For example, many people who live in single-family homes take for granted the fact that their Amazon packages can get dropped off right at their door. For apartment residents, however, having packages delivered and held can be a predicament, especially if there's not a dedicated space in the building for them.

This need presents an opportunity for the apartment owner to provide an amenity that would be very useful to tenants. The apartment owner might install and rent out package lockers, which provide a needed service for the residents, as well as additional income.


When you purchase a single-family home, you know that the value of your home is connected to comparables in the area. If the neighbor's three-bedroom home just sold for $475,000, your similar home is probably worth around the same amount. Even if you put in a crazy amount of upgrades, you'd probably be hard-pressed to get more than $525,000, depending on the market.

Apartments are different.

Apartment buildings are not valued on comparables, but rather, on the amount of income they generate.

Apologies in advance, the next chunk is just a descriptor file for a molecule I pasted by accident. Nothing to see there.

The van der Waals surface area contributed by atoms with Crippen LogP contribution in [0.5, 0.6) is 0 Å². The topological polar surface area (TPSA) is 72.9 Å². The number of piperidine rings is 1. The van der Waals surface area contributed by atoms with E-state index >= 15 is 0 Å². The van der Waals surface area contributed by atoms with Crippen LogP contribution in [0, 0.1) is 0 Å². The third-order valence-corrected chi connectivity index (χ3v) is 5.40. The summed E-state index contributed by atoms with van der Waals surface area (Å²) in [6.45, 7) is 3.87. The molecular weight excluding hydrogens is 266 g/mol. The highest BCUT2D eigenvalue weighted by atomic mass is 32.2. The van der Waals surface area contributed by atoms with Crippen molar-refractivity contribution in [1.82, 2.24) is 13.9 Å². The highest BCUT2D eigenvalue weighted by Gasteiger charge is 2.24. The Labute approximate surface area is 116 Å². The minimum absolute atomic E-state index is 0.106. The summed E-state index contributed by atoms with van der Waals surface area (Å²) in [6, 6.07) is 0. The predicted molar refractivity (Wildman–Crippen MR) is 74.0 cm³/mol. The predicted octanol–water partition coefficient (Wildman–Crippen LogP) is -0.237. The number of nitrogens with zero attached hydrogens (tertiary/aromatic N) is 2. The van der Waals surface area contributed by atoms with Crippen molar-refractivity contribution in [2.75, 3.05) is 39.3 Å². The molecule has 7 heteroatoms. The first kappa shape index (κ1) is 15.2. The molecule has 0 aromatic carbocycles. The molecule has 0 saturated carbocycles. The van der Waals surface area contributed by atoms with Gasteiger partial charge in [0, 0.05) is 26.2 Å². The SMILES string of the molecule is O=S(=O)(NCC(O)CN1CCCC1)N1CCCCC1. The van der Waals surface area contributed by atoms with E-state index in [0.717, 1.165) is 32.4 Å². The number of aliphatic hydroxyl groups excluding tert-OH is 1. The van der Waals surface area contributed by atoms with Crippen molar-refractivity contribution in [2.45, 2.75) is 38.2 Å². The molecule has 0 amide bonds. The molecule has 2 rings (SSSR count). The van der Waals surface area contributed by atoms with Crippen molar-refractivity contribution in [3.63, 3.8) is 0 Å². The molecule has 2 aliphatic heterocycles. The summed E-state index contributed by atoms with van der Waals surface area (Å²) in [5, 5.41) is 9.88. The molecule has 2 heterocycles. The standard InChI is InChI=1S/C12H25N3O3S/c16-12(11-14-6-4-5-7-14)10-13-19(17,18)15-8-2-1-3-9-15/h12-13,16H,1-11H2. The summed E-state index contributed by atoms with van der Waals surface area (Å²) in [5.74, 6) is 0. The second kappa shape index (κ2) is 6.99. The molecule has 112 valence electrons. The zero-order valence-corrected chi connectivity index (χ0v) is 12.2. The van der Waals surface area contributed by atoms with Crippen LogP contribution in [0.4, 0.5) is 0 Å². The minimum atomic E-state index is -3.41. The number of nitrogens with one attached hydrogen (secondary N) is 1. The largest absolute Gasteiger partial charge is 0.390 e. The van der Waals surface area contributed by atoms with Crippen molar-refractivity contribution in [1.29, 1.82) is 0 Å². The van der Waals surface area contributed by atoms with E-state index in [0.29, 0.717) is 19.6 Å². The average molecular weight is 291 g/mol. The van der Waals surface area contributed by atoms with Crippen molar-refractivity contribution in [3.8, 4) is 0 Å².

Let's imagine you just purchased an apartment building that generates $20,000 per month in NOI. You work together with the property manager to increase occupancy, bring rents up to market rates, and decrease expenses. Over the course of a year, you're able to increase the monthly NOI from $20,000 to $30,000.

This might not sound like much, but, believe it or not, that extra $10,000 in monthly NOI means your apartment building is now worth $1.2 million more. Yeah, you heard me, $1.2 million

How does this happen?!

This is because in the apartment world, every additional dollar of NOI adds about $120 to the value of the property:

$1 (additional NOI/month) x 12 months x 10 (apply a 10% cap rate) = $120 added value

It should be noted that cap rates vary, so if your market is a 6 cap, you would replace the 10 with a 6 in our formula. In our scenario $10,000 of monthly income, multiplied by $120, comes out to $1.2 million. Now, you don't get this extra $1.2 million right away. It's not like the monthly cashflow payouts you get from the rents. This $1.2 million is in equity, so you only receive that once you sell the property, or do a cash-out refinance.

This is one of the reasons commercial properties change hands fairly often. Each owner comes in, implements their business plan to improve the property, then sells for a profit, and moves on to improve another property.

In order to accomplish these increases in value, the apartment owner and property manager must work together over time to optimize efficiencies. This drives up the NOI, thus maximizing the amount of profit you can get when you sell the property.